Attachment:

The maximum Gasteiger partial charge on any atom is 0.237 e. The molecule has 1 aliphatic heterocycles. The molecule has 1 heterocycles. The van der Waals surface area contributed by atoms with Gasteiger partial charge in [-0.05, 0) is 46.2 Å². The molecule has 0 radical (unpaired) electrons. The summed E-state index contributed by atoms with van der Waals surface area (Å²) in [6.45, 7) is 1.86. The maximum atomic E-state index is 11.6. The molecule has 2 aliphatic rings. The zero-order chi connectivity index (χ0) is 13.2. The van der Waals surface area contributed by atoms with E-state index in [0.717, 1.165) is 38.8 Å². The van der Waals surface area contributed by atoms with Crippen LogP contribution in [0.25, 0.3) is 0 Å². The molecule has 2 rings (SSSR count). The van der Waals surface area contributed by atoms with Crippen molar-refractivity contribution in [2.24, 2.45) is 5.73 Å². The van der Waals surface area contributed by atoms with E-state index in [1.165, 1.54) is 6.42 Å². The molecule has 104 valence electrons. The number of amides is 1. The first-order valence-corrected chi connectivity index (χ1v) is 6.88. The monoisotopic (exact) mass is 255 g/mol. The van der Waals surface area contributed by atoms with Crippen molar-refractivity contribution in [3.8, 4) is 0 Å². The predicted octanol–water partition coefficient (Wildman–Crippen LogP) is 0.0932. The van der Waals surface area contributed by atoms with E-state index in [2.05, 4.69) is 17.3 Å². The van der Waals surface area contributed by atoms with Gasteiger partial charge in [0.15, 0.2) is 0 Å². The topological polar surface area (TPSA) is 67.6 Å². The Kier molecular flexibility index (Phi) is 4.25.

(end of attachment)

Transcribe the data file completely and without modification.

The maximum Gasteiger partial charge on any atom is 0.237 e. The molecule has 1 aliphatic heterocycles. The molecule has 1 heterocycles. The van der Waals surface area contributed by atoms with Gasteiger partial charge in [-0.05, 0) is 46.2 Å². The molecule has 0 radical (unpaired) electrons. The summed E-state index contributed by atoms with van der Waals surface area (Å²) in [6.45, 7) is 1.86. The maximum atomic E-state index is 11.6. The molecule has 2 aliphatic rings. The zero-order chi connectivity index (χ0) is 13.2. The van der Waals surface area contributed by atoms with E-state index in [0.717, 1.165) is 38.8 Å². The van der Waals surface area contributed by atoms with Crippen LogP contribution in [0.25, 0.3) is 0 Å². The molecule has 2 rings (SSSR count). The van der Waals surface area contributed by atoms with Crippen molar-refractivity contribution in [2.24, 2.45) is 5.73 Å². The van der Waals surface area contributed by atoms with E-state index in [1.165, 1.54) is 6.42 Å². The molecule has 104 valence electrons. The number of amides is 1. The first-order valence-corrected chi connectivity index (χ1v) is 6.88. The monoisotopic (exact) mass is 255 g/mol. The van der Waals surface area contributed by atoms with Crippen molar-refractivity contribution in [3.8, 4) is 0 Å². The predicted octanol–water partition coefficient (Wildman–Crippen LogP) is 0.0932. The van der Waals surface area contributed by atoms with E-state index in [2.05, 4.69) is 17.3 Å². The van der Waals surface area contributed by atoms with Gasteiger partial charge in [0.15, 0.2) is 0 Å². The topological polar surface area (TPSA) is 67.6 Å². The Kier molecular flexibility index (Phi) is 4.25.